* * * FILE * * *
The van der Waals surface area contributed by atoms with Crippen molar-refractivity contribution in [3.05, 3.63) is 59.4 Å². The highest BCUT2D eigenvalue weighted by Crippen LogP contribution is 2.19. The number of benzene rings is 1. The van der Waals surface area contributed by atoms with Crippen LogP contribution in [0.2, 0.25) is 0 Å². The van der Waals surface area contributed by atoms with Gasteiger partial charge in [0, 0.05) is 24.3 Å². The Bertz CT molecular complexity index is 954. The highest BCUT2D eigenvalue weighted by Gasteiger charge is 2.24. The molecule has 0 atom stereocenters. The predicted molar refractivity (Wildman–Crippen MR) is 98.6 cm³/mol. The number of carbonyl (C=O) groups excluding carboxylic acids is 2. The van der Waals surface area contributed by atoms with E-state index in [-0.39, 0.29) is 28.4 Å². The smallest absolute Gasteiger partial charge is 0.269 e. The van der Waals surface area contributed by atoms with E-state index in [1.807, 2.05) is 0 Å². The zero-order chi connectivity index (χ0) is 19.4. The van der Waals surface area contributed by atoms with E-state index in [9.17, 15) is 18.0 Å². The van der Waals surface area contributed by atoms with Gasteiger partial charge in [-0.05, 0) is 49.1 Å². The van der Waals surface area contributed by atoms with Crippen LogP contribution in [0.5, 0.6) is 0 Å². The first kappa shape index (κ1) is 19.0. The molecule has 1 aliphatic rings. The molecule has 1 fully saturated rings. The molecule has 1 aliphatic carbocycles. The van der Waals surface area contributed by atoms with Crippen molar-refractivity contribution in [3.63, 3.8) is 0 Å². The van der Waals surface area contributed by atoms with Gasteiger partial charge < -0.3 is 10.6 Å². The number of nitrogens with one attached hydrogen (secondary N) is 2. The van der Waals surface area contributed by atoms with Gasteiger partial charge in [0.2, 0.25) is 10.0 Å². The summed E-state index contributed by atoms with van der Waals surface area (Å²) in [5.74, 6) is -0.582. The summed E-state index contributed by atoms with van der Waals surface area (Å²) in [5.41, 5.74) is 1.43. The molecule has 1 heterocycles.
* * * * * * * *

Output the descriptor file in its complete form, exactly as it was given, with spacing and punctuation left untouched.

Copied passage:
The van der Waals surface area contributed by atoms with Crippen molar-refractivity contribution in [3.05, 3.63) is 59.4 Å². The highest BCUT2D eigenvalue weighted by Crippen LogP contribution is 2.19. The number of benzene rings is 1. The van der Waals surface area contributed by atoms with Crippen LogP contribution in [0.2, 0.25) is 0 Å². The van der Waals surface area contributed by atoms with Gasteiger partial charge in [0, 0.05) is 24.3 Å². The Bertz CT molecular complexity index is 954. The highest BCUT2D eigenvalue weighted by Gasteiger charge is 2.24. The molecule has 0 atom stereocenters. The predicted molar refractivity (Wildman–Crippen MR) is 98.6 cm³/mol. The number of carbonyl (C=O) groups excluding carboxylic acids is 2. The van der Waals surface area contributed by atoms with E-state index in [-0.39, 0.29) is 28.4 Å². The smallest absolute Gasteiger partial charge is 0.269 e. The van der Waals surface area contributed by atoms with E-state index in [1.807, 2.05) is 0 Å². The zero-order chi connectivity index (χ0) is 19.4. The van der Waals surface area contributed by atoms with E-state index in [9.17, 15) is 18.0 Å². The van der Waals surface area contributed by atoms with Gasteiger partial charge in [-0.05, 0) is 49.1 Å². The van der Waals surface area contributed by atoms with Crippen LogP contribution in [0.5, 0.6) is 0 Å². The first kappa shape index (κ1) is 19.0. The molecule has 1 aliphatic rings. The molecule has 1 fully saturated rings. The molecule has 1 aliphatic carbocycles. The van der Waals surface area contributed by atoms with Crippen molar-refractivity contribution in [3.63, 3.8) is 0 Å². The van der Waals surface area contributed by atoms with Gasteiger partial charge < -0.3 is 10.6 Å². The number of nitrogens with one attached hydrogen (secondary N) is 2. The van der Waals surface area contributed by atoms with Gasteiger partial charge in [0.2, 0.25) is 10.0 Å². The summed E-state index contributed by atoms with van der Waals surface area (Å²) in [5.74, 6) is -0.582. The summed E-state index contributed by atoms with van der Waals surface area (Å²) in [5.41, 5.74) is 1.43. The molecule has 1 heterocycles.